No. 921


Many years ago I heard the late Earl Nightingale make a statement about reading that I have never forgotten. He said we should read for pleasure and we should also read for profit. More about this further down in the column.
Those of us who try to be well informed know that literacy is one of the major factors in a nation’s success and an individual’s success. In short, we can’t accomplish much of anything in our society if we can’t read. Given this fact, it is tragic to know that more than 40 million Americans can’t read or do not have minimum literacy skills. There is a movement taking place in our country that may change this picture a little, and I would like to help spread the word.
For me it first began several months ago when my friend J.L. Abbott of Mountain Home, Ark., sent me a newspaper article about a little “free” library that was established by the Methodist Church in nearby Norfork. The concept is relatively simple. A local woodworking craftsman had built a neat little wooden box, with ornate decorations, large enough to hold 30 to 40 books. He had also crafted a professional looking sign that said, “Little Free Library.” It was then stocked with good books, I assume from the church library or donated by individuals, and placed in an accessible location on church property.
At this point, individuals in the community were invited to stop by, peruse the offerings, select the books they wanted to read, and return them when they were finished. They could then take more and repeat the process as often as they wanted, as new books were constantly being added to the titles offered. I could see how this could be very helpful, especially for those who lived in areas where a large library was not close by, and for those who liked to read and maybe could not afford to buy books on a regular basis.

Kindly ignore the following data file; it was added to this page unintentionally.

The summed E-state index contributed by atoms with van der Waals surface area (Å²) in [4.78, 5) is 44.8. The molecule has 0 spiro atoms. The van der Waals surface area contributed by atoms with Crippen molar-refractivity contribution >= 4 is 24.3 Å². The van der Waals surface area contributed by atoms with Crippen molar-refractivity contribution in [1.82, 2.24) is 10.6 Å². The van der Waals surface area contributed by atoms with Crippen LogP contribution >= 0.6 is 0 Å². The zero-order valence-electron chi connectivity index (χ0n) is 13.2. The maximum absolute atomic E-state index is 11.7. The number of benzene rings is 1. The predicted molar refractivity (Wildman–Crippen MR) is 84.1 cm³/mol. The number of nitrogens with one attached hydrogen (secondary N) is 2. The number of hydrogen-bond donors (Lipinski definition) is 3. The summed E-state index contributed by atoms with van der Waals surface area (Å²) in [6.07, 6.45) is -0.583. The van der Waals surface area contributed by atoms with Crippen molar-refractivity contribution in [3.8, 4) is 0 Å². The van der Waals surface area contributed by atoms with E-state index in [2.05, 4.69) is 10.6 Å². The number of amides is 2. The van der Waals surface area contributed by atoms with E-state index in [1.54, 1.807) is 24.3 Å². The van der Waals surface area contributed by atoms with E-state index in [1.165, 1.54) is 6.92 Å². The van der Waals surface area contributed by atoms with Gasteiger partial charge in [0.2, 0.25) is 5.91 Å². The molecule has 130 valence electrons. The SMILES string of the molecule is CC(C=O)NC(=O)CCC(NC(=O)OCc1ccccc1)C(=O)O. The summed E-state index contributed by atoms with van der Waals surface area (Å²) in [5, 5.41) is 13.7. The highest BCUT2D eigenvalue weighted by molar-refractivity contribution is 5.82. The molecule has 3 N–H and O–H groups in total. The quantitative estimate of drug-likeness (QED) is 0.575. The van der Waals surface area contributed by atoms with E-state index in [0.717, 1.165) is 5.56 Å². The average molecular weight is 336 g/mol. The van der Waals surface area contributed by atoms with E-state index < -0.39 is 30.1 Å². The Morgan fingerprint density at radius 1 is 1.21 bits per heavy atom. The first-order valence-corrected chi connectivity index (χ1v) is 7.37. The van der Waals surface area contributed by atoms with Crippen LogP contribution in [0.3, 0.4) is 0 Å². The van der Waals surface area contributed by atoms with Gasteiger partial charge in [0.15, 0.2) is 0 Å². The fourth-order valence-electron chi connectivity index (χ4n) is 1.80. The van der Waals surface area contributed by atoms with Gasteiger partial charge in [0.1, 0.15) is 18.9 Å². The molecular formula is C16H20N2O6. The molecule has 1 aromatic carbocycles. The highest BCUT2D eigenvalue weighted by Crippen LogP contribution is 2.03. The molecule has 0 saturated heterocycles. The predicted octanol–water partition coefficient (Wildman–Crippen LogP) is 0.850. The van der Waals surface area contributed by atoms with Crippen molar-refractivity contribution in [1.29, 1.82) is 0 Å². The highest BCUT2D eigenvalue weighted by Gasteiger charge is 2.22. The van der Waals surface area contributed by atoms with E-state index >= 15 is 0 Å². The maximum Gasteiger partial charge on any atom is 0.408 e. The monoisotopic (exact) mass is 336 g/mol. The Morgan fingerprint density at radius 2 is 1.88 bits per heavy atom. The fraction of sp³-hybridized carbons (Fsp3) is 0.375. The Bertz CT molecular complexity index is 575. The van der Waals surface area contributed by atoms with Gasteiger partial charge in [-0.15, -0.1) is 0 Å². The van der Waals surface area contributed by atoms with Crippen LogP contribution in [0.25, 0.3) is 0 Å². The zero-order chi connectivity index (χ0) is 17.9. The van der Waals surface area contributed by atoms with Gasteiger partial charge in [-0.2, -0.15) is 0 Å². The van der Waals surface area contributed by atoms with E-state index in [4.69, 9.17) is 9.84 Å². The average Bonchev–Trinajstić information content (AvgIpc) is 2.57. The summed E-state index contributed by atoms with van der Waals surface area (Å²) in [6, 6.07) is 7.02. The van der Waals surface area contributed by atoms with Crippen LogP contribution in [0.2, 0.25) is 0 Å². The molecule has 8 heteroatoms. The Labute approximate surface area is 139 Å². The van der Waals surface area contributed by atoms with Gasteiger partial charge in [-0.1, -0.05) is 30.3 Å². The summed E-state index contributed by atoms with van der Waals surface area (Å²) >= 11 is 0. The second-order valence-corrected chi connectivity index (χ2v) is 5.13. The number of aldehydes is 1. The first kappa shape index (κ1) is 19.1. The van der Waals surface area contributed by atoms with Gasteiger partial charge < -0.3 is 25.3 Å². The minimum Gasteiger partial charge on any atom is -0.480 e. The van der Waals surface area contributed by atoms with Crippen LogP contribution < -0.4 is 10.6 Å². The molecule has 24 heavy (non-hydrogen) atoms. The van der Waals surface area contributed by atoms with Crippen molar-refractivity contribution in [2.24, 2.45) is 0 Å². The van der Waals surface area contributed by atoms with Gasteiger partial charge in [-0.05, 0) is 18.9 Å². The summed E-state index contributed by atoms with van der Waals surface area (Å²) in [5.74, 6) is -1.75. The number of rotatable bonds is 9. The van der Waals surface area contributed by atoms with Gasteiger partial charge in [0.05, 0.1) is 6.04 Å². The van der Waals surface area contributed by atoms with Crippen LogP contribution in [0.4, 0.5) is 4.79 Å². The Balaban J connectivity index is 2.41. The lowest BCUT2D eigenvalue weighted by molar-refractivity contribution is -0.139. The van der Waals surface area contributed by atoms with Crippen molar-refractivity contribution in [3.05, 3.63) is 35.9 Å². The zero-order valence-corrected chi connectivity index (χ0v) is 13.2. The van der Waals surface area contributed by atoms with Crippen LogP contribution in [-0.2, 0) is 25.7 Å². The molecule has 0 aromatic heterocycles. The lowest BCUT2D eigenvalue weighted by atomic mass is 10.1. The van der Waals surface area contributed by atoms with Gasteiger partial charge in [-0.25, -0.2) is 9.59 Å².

After reading this article I thought to myself, what a neat thing and a great ministry for this church to do. Then lo and behold in the March issue of American Profile magazine there was a front-page story about the “Little Free Library,” and featured numerous stories of individuals in areas all across the country that had done the same thing. The library designs ranged from simple to very elaborate and from just a few books to a large number. Still, each project had the same simple goal in mine: to help provide people with good, free reading material.
Later I learned that this idea was started in Hudson, Wis., when Todd Bol mounted a wooden container designed to look like a schoolhouse on a post in his yard as a tribute to his mother, who was a book lover and schoolteacher. As of February 2013, all 50 states and 40 countries worldwide have been involved in the literacy program. There are currently 5,000 registered Little Free Libraries in the world with an estimated 1,000 unregistered.
Now back to what I said earlier about reading for pleasure and for profit. First one must learn to read, and read and read some more. We get proficient at most anything we love to do. Most important of all, you must be very selective as to what you put into that marvelous mind of yours. I read to stay informed (profit) but I also read self-help and inspirational books that help me maintain a positive attitude and a balanced mental diet. I also read the Bible, as this provides a source of truth that nothing else can. If we don’t live and tell the truth, we are building on sand and it will not stand.
Is it possible you could develop a Little Free Library? For more information visit This site also contains a number of building plans for the libraries.
(EDITOR'S NOTE: Jim Davidson is a public speaker and syndicated columnist. You may contact him at 2 Bentley Drive, Conway, AR 72034. To begin a bookcase literacy project visit You won’t go wrong helping a needy child.)